Start by building a triangle similar to a blue triangle (the ones containing point **A**) and match its “\( r \)” leg to the “\( rv \)” leg of a pink triangle (containing **C**).

This scales the blue triangle by a factor of \( v \), so the new blue triangle’s other leg has length \( rtv \). Its hypotenuse has length \( rt’v \), but we won’t need that until later on.

Now I’m going to scale a yellow triangle (containing **B**) so its “\( r \)” leg matches the “\(rtv\)” leg of the new blue triangle. Because it’s scaled by a factor of \( tv \), its other leg has length \( rtuv \).

A couple of claims here: firstly and easily, the angle between the blue and yellow hypotenuses is \( V \) — this must be the case because \( 2T + 2U + 2V = \pi \) and the non-right-angles of our yellow monster add up to \( \frac{\pi}{2} \). Secondly, I claim that the apex of the yellow triangle (marked **P**) is a Conway point. That takes a bit more justification, and two more triangles.

If I drop a perpendicular to the blue hypotenuse at **C**, I get a triangle that’s similar to the pink triangle. Its scale factor is \( \frac{t’}{v} \), and the new leg has length \( rt’ \).

What about the *other* triangle, with **CP** as an edge? That has the same angles as the triangle connecting **A** and **B** with the incentre — and it has a pair of corresponding sides the same length, so the two are congruent. In particular, it means that **CP** has length \( rt + ru = c \). A point on **BC** extended, a distance of \( c \) away? That’s a Conway point.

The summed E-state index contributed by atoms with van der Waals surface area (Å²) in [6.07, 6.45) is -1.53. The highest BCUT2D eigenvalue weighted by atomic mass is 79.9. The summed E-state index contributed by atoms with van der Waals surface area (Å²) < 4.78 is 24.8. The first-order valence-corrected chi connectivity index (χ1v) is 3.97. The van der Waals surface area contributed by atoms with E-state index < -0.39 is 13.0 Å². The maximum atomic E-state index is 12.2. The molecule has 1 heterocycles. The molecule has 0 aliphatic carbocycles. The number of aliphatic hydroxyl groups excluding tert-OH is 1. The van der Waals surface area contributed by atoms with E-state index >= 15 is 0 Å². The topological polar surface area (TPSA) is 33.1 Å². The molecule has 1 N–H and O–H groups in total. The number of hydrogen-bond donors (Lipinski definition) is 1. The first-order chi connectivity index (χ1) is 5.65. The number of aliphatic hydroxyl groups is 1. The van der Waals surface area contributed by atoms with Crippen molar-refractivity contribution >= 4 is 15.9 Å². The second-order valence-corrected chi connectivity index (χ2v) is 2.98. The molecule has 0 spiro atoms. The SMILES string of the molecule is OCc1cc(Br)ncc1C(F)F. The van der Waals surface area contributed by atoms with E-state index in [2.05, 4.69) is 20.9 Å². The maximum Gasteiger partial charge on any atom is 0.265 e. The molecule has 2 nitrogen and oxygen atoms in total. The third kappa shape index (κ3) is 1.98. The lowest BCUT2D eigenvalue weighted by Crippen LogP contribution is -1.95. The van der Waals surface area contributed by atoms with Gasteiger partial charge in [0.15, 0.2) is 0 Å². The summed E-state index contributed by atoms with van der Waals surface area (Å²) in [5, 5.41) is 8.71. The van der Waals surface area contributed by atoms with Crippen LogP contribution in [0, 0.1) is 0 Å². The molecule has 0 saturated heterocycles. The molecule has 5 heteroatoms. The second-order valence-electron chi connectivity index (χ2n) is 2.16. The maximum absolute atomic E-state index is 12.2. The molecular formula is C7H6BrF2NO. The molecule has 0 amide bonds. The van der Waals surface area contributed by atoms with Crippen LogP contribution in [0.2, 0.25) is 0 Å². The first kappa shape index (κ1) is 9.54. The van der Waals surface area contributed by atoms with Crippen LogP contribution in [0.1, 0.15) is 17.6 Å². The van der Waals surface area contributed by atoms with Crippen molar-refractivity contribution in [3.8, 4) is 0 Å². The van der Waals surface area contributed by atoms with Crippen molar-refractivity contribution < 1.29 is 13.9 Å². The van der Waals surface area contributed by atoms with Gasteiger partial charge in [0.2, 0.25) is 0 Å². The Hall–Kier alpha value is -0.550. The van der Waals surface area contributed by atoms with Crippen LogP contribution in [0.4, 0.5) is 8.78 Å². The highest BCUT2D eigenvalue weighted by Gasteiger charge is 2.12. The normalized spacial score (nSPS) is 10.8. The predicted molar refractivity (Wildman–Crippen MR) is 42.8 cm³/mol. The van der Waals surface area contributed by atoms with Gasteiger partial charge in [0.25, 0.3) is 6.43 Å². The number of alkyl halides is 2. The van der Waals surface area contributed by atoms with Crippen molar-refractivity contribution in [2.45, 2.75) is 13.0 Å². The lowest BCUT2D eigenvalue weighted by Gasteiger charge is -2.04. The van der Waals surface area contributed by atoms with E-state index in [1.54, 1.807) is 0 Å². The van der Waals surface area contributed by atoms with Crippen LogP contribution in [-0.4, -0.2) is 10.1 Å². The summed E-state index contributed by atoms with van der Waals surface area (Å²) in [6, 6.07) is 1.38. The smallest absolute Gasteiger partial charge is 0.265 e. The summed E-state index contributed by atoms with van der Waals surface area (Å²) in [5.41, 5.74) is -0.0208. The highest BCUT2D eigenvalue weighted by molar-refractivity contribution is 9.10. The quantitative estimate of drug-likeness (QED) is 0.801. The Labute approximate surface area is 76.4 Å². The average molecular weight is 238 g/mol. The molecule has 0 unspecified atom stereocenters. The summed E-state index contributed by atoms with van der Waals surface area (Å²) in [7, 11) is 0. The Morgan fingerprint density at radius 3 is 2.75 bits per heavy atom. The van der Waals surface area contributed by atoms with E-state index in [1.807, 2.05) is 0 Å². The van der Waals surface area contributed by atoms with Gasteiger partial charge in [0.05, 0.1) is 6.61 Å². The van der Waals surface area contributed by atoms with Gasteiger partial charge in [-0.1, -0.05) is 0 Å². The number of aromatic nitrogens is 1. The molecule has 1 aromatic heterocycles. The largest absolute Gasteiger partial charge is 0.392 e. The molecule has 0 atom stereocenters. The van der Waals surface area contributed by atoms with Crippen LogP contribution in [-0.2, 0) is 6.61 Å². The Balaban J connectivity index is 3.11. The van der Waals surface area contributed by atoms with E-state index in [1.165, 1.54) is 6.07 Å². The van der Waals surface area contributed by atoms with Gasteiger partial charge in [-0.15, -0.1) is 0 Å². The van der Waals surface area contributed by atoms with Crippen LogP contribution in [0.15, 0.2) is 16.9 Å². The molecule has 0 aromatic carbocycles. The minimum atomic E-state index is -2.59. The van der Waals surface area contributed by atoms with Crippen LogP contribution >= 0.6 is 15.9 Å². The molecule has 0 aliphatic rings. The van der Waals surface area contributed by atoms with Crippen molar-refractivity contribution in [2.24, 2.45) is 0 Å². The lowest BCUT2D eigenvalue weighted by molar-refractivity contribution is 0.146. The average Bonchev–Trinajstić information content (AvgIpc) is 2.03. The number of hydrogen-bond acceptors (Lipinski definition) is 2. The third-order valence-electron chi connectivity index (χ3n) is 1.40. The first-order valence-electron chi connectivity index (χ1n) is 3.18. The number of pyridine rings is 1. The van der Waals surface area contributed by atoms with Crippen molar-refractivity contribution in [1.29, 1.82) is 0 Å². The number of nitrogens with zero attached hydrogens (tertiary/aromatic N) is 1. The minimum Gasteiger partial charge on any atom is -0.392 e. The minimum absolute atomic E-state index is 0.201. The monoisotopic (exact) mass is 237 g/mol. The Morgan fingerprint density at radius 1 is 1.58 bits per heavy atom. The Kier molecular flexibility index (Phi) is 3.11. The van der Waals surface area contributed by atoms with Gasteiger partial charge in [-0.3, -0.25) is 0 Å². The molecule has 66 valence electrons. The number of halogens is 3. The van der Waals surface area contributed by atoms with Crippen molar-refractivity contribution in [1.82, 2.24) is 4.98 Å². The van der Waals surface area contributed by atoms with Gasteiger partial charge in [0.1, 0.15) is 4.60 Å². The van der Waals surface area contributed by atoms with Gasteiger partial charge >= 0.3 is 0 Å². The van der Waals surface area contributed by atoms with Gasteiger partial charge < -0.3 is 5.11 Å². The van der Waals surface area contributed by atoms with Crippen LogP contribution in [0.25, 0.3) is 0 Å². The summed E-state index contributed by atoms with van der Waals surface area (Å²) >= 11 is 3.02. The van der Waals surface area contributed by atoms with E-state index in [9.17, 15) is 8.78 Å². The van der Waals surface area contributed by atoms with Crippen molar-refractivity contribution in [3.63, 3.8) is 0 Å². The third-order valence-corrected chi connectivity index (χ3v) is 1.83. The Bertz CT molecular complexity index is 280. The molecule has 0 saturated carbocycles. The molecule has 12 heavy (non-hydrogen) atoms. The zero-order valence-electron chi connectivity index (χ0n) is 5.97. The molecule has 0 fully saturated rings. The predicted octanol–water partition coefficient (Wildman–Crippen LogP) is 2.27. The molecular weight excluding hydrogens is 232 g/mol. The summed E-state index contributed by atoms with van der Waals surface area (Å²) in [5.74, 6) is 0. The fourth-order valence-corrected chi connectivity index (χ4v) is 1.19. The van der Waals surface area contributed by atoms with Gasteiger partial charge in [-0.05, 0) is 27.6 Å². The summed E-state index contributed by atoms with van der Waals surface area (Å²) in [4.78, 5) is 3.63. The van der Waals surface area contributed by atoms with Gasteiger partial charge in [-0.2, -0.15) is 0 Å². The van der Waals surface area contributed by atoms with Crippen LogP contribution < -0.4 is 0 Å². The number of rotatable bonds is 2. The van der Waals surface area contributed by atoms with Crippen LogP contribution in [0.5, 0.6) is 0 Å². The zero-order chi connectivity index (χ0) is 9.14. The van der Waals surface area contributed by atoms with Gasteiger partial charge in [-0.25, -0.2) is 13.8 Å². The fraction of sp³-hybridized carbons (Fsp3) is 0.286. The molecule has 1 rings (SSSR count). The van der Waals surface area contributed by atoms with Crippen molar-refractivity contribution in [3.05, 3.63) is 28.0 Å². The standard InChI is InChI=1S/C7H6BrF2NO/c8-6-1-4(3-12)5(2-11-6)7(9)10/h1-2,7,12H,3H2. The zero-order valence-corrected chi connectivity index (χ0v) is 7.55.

The rectangle from Conway’s Circle Theorem earlier had area \( rs \), so we can write \( \Delta = r^2(t+u+v) \)

But we also just worked out that the yellow triangle’s leg — which corresponds to the “\( s \)” edge of the rectangle — has length \( rtuv \), so we can write the rectangle area as \( \Delta = r^2 tuv \).

Multiplying the two \( \Delta \) equations together gives something I’m going to arrange as \( \Delta^2 = r(t+u+v)(rt)(ru)(rv) \).

Meanwhile, you can remember from earlier that \( rt = s-a \), \( ru = s-b \) and \( rv = s-c \) and out jumps \( \Delta^2 = s(s-a)(s-b)(s-c) \), which is Heron’s formula \( \blacksquare \)

Just because I wondered and looked it up: Euclid flourished about as long before Hero did as Newton did before me. Assuming that writing for the Aperiodical is what counts as flourishing.

I find it a little hard to believe that nobody in the last couple of millennia has stumbled on something akin to this, but in any case, my approach to figuring things out is similar to the fabulous Moose Allain‘s approach to jokes (I paraphrase, and I speak only for me): it doesn’t *matter* if someone else thought of it first, you’re still allowed to take joy from thinking it up yourself, and you’re still allowed to share it.

This proof brought me great joy. And maybe it’ll help Matt see another side of Heron’s formula.